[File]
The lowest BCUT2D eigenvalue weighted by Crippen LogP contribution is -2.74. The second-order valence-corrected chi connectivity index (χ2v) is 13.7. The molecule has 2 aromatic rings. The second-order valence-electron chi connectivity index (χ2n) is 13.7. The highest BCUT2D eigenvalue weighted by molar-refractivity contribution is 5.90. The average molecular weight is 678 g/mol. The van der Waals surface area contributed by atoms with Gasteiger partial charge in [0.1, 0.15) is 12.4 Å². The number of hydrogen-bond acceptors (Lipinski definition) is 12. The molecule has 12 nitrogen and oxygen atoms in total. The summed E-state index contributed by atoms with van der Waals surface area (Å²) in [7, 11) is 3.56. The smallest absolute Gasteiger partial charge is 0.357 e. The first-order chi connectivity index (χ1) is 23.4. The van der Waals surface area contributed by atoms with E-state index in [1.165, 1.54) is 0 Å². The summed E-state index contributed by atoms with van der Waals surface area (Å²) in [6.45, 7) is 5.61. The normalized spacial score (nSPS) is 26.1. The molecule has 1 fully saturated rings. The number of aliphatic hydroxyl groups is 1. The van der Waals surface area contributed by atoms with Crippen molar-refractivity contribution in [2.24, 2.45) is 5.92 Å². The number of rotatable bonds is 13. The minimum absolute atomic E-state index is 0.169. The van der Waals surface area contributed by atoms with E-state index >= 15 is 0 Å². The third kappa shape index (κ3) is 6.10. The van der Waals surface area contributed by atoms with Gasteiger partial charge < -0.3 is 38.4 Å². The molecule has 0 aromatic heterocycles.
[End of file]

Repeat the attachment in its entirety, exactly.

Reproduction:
The lowest BCUT2D eigenvalue weighted by Crippen LogP contribution is -2.74. The second-order valence-corrected chi connectivity index (χ2v) is 13.7. The molecule has 2 aromatic rings. The second-order valence-electron chi connectivity index (χ2n) is 13.7. The highest BCUT2D eigenvalue weighted by molar-refractivity contribution is 5.90. The average molecular weight is 678 g/mol. The van der Waals surface area contributed by atoms with Gasteiger partial charge in [0.1, 0.15) is 12.4 Å². The number of hydrogen-bond acceptors (Lipinski definition) is 12. The molecule has 12 nitrogen and oxygen atoms in total. The summed E-state index contributed by atoms with van der Waals surface area (Å²) in [7, 11) is 3.56. The smallest absolute Gasteiger partial charge is 0.357 e. The first-order chi connectivity index (χ1) is 23.4. The van der Waals surface area contributed by atoms with E-state index in [1.165, 1.54) is 0 Å². The summed E-state index contributed by atoms with van der Waals surface area (Å²) in [6.45, 7) is 5.61. The normalized spacial score (nSPS) is 26.1. The molecule has 1 fully saturated rings. The number of aliphatic hydroxyl groups is 1. The van der Waals surface area contributed by atoms with Crippen molar-refractivity contribution in [2.24, 2.45) is 5.92 Å². The number of rotatable bonds is 13. The minimum absolute atomic E-state index is 0.169. The van der Waals surface area contributed by atoms with E-state index >= 15 is 0 Å². The third kappa shape index (κ3) is 6.10. The van der Waals surface area contributed by atoms with Gasteiger partial charge < -0.3 is 38.4 Å². The molecule has 0 aromatic heterocycles.